The short answer? The lease should specifically address whether taxes are reconciled as part of operating expenses or are reconciled separately. But, why should this matter?
This week, we were working on an office tower acquisition in the southeast. The majority of the leases had the typical “tenant pays a proportionate share in excess of the base year” language. Both Operating Expenses and Real Estate Taxes (both capitalized) were defined very well by the leases. However, this was a situation where the leases were poorly written and rather than addressing a year end reconciliation of Operating Expenses as well as a year end reconciliation of Rea Estate Taxes, the leases addressed a reconciliation of Operating Expenses and Real Estate Taxes – so addressed only one time instead of two separate times.
The leases read, “The tenant will pay its proportionate share of current year Operating Expenses and Real Estate Taxes over Base Year Operating Expenses and Real Estate Taxes.” What made the scenario critical was that current year Operating Expenses were much higher than Base Year Operating Expenses, while current year Real Estate Taxes were much lower than Base Year Real Estate Taxes. Reconcile separately, the landlord bills excess for Operating Expenses and gets nothing for Real Estate Taxes. Reconcile together and the landlord leaves money on the table.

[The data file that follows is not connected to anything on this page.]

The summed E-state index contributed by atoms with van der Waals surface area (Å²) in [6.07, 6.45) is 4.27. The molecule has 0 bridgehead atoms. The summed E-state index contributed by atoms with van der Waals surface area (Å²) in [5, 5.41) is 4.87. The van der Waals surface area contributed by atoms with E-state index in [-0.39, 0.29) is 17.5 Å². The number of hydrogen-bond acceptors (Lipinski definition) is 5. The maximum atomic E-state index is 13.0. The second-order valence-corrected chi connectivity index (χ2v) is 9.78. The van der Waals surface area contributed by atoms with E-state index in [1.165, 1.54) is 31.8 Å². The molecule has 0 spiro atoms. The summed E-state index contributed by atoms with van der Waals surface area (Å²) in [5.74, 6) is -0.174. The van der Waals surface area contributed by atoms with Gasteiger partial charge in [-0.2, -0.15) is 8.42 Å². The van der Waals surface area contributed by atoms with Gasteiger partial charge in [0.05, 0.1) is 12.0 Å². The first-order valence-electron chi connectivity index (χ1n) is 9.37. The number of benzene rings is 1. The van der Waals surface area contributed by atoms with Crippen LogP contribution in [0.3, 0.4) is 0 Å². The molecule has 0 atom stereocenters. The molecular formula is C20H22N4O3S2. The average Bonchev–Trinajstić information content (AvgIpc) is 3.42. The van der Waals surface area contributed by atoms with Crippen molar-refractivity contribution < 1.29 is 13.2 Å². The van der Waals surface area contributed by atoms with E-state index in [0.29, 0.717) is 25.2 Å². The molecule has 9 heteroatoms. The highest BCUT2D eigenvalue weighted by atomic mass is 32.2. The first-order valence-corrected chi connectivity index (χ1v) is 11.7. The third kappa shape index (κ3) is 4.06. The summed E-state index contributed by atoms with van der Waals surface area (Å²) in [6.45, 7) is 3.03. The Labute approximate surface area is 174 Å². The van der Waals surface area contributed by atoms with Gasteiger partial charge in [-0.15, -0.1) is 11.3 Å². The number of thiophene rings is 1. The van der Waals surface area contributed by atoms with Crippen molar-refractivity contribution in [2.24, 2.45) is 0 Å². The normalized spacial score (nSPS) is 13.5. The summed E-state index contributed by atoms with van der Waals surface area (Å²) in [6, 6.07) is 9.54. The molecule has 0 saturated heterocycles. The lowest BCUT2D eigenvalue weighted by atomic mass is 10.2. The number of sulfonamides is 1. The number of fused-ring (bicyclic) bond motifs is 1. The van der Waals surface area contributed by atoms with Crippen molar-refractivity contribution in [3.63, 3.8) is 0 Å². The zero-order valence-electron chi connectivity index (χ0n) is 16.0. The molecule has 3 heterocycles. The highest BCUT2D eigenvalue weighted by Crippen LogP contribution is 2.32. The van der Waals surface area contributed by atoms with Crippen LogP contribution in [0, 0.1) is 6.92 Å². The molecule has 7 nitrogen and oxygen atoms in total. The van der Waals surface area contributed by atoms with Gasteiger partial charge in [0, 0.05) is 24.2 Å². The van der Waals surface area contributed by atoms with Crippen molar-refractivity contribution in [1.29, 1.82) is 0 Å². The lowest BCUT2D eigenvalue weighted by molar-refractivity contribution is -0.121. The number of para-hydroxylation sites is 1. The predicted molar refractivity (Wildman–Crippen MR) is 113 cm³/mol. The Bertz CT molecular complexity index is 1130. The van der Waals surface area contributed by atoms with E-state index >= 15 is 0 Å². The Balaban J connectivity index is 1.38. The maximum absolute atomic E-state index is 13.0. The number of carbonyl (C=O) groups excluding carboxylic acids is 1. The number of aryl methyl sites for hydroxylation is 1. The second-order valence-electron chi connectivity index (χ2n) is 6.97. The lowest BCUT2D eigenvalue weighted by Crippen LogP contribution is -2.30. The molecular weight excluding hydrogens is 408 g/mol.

Take the following simple example:
- Tenant’s proportionate share – 10%
- Base Year Operating Expenses – $1,000,000
- Base Year Real Estate Taxes – $1,000,000
- Current Year Operating Expenses – $1,100,000
- Current Year Real Estate Taxes – $900,000
As you can see, there can be a real difference between reconciling together or separately. In the case of the acquisition, considering this scenario affected a number of tenants and has a material impact on cash flow, our client has requested that the seller obtain letter agreements from the tenants clarifying that the charges are reconciled separately. If the seller fails to obtain the letter agreements, cash flow for purposes of the purchase price will be reduced to reflect a combined reconciliation rather than two separate reconciliations.
Another example of somewhat innocuous lease language affecting the cash flow and value of a property.